According to Cline evidence indicates that all or most sexual deviations are learned behaviors that result from “inadvertent or accidental conditioning.”4 Cline cites research by Dr. R.J. McGuire who asserts that when a man uses self-stimulation with “vivid sexual fantasy as his exclusive outlet, the pleasurable experience endows the deviant fantasy (rape, molesting children, exposing oneself, voyeurism, promiscuity, etc.) with increasing erotic value. The orgasm experienced then provides the critical reinforcing event for the conditioning of the fantasy preceding or accompanying the act.” In treating hundreds of mostly male patients Cline reached the conclusion that “Any individual who follows this conditioning pattern is at risk of becoming, in time, a sexual addict, as well as conditioning himself into having a sexual deviancy and/or disturbing a bonded relationship with a spouse or girlfriend.”5 So research confirms what the Church has always taught about the damage and sinfulness of impure thoughts and masturbation.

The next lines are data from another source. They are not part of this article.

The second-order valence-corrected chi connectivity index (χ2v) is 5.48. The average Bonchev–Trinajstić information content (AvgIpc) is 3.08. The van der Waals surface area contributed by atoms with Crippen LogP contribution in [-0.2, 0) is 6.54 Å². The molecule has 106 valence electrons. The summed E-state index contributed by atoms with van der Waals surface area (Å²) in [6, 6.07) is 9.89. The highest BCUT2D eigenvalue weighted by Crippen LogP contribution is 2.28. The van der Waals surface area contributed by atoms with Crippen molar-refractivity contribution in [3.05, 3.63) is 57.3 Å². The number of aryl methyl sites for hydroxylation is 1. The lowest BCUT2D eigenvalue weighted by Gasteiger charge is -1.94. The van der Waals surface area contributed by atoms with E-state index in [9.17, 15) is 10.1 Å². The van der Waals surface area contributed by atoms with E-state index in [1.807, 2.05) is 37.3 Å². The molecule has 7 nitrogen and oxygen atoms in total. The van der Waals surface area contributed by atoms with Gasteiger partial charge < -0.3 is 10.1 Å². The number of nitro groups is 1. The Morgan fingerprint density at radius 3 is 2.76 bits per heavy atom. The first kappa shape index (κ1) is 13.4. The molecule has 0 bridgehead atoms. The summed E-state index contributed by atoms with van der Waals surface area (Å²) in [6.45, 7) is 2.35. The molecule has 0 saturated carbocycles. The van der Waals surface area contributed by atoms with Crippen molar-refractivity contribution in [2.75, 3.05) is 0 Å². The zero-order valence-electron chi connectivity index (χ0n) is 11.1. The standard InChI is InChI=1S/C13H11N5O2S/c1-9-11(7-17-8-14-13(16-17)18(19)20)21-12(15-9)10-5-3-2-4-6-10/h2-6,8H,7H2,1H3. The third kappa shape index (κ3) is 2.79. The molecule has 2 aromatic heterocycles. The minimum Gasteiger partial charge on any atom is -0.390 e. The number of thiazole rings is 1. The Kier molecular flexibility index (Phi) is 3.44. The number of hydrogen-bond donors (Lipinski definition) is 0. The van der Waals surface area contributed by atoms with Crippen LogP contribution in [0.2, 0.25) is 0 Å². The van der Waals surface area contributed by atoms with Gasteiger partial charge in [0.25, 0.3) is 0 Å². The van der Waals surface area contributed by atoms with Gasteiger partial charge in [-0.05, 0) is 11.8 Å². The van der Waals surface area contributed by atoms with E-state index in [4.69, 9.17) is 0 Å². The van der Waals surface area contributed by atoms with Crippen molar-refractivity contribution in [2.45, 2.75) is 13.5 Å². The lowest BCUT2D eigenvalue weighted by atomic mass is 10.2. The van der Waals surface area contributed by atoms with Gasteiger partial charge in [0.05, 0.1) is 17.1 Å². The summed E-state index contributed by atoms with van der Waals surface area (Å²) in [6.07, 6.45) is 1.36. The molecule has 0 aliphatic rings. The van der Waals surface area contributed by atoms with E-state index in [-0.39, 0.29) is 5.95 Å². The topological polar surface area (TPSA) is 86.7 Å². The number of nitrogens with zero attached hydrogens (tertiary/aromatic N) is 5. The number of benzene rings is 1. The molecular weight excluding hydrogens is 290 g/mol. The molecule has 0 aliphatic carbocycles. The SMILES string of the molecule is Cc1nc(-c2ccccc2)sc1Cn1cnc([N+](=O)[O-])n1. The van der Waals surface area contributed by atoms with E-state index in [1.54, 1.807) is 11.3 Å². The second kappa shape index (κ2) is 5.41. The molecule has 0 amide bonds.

In 1986 the Attorney General’s Commission on Pornography concluded that “Substantial exposure to sexually violent materials bears a causal [NB: not casual!] relationship to antisocial acts of sexual violence and, for some subgroups, possibly to unlawful acts of sexual violence.”6 Studies of criminal sex offenders indicate that a large percentage use pornography before committing their crimes and that those who do, have less control of their actions. Will pornography lead a given individual into criminal sex abuse? Who knows? Is it a dangerous risk? Absolutely! And the porn consumer need not view violent material to increase his violent behavior. A 1995 meta-analysis of 33 studies found that “violent content although possibly magnifying the impact of the pornography, is unnecessary to producing aggressive behavior.”7 Pornography of its nature depersonalizes and objectifies its object and tempts the user to more callous and dehumanizing behavior.